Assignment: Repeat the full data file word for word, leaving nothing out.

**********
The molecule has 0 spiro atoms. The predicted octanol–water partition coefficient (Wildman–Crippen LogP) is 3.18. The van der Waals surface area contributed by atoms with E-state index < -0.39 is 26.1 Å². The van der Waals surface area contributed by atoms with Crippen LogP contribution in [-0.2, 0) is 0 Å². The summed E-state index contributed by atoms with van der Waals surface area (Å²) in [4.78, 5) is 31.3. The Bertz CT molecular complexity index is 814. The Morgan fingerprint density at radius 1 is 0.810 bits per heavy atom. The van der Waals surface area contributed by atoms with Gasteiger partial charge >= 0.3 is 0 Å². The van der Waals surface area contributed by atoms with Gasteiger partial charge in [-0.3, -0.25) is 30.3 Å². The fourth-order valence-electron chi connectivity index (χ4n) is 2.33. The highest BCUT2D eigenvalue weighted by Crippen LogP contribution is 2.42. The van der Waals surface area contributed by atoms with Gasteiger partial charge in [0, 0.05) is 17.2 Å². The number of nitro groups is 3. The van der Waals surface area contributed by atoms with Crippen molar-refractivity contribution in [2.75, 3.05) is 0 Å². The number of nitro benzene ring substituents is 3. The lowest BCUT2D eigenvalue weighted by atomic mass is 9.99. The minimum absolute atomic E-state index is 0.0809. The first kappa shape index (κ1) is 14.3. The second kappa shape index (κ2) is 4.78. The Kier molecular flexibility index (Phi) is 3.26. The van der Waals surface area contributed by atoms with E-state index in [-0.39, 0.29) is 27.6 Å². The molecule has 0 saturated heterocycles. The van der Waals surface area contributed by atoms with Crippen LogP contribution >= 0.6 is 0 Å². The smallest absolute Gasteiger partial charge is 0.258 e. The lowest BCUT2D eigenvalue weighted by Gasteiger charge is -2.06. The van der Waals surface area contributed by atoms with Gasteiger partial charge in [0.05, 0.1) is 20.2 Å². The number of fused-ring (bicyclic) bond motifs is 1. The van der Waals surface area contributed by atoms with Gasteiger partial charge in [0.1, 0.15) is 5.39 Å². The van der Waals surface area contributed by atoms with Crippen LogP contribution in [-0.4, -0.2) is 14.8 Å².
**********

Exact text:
The molecule has 0 spiro atoms. The predicted octanol–water partition coefficient (Wildman–Crippen LogP) is 3.18. The van der Waals surface area contributed by atoms with E-state index < -0.39 is 26.1 Å². The van der Waals surface area contributed by atoms with Crippen LogP contribution in [-0.2, 0) is 0 Å². The summed E-state index contributed by atoms with van der Waals surface area (Å²) in [4.78, 5) is 31.3. The Bertz CT molecular complexity index is 814. The Morgan fingerprint density at radius 1 is 0.810 bits per heavy atom. The van der Waals surface area contributed by atoms with Gasteiger partial charge >= 0.3 is 0 Å². The van der Waals surface area contributed by atoms with Gasteiger partial charge in [-0.3, -0.25) is 30.3 Å². The fourth-order valence-electron chi connectivity index (χ4n) is 2.33. The highest BCUT2D eigenvalue weighted by Crippen LogP contribution is 2.42. The van der Waals surface area contributed by atoms with Gasteiger partial charge in [0, 0.05) is 17.2 Å². The number of nitro groups is 3. The van der Waals surface area contributed by atoms with Crippen molar-refractivity contribution in [2.75, 3.05) is 0 Å². The number of nitro benzene ring substituents is 3. The lowest BCUT2D eigenvalue weighted by atomic mass is 9.99. The minimum absolute atomic E-state index is 0.0809. The first kappa shape index (κ1) is 14.3. The second kappa shape index (κ2) is 4.78. The Kier molecular flexibility index (Phi) is 3.26. The van der Waals surface area contributed by atoms with E-state index in [-0.39, 0.29) is 27.6 Å². The molecule has 0 saturated heterocycles. The van der Waals surface area contributed by atoms with Crippen LogP contribution >= 0.6 is 0 Å². The smallest absolute Gasteiger partial charge is 0.258 e. The lowest BCUT2D eigenvalue weighted by Gasteiger charge is -2.06. The van der Waals surface area contributed by atoms with Gasteiger partial charge in [0.05, 0.1) is 20.2 Å². The number of fused-ring (bicyclic) bond motifs is 1. The van der Waals surface area contributed by atoms with Gasteiger partial charge in [0.1, 0.15) is 5.39 Å². The van der Waals surface area contributed by atoms with Crippen LogP contribution in [-0.4, -0.2) is 14.8 Å².